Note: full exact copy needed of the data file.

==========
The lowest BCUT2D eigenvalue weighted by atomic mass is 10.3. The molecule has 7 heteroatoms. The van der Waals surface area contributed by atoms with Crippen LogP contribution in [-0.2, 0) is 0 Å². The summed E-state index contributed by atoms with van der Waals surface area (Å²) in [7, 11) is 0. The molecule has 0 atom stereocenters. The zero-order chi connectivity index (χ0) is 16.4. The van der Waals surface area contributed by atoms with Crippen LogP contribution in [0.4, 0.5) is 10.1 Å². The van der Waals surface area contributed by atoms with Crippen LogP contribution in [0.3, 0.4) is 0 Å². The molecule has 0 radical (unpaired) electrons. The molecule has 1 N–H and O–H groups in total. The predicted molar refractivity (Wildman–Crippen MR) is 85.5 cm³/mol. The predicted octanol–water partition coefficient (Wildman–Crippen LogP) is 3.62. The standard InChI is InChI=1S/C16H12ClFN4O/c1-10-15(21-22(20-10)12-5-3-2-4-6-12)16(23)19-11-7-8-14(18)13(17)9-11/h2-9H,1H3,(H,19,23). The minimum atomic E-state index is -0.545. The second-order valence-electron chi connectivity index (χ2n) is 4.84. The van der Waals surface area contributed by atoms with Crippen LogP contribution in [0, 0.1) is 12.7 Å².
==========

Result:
The lowest BCUT2D eigenvalue weighted by atomic mass is 10.3. The molecule has 7 heteroatoms. The van der Waals surface area contributed by atoms with Crippen LogP contribution in [-0.2, 0) is 0 Å². The summed E-state index contributed by atoms with van der Waals surface area (Å²) in [7, 11) is 0. The molecule has 0 atom stereocenters. The zero-order chi connectivity index (χ0) is 16.4. The van der Waals surface area contributed by atoms with Crippen LogP contribution in [0.4, 0.5) is 10.1 Å². The van der Waals surface area contributed by atoms with Crippen LogP contribution in [0.3, 0.4) is 0 Å². The molecule has 0 radical (unpaired) electrons. The molecule has 1 N–H and O–H groups in total. The predicted molar refractivity (Wildman–Crippen MR) is 85.5 cm³/mol. The predicted octanol–water partition coefficient (Wildman–Crippen LogP) is 3.62. The standard InChI is InChI=1S/C16H12ClFN4O/c1-10-15(21-22(20-10)12-5-3-2-4-6-12)16(23)19-11-7-8-14(18)13(17)9-11/h2-9H,1H3,(H,19,23). The minimum atomic E-state index is -0.545. The second-order valence-electron chi connectivity index (χ2n) is 4.84. The van der Waals surface area contributed by atoms with Crippen LogP contribution in [0, 0.1) is 12.7 Å².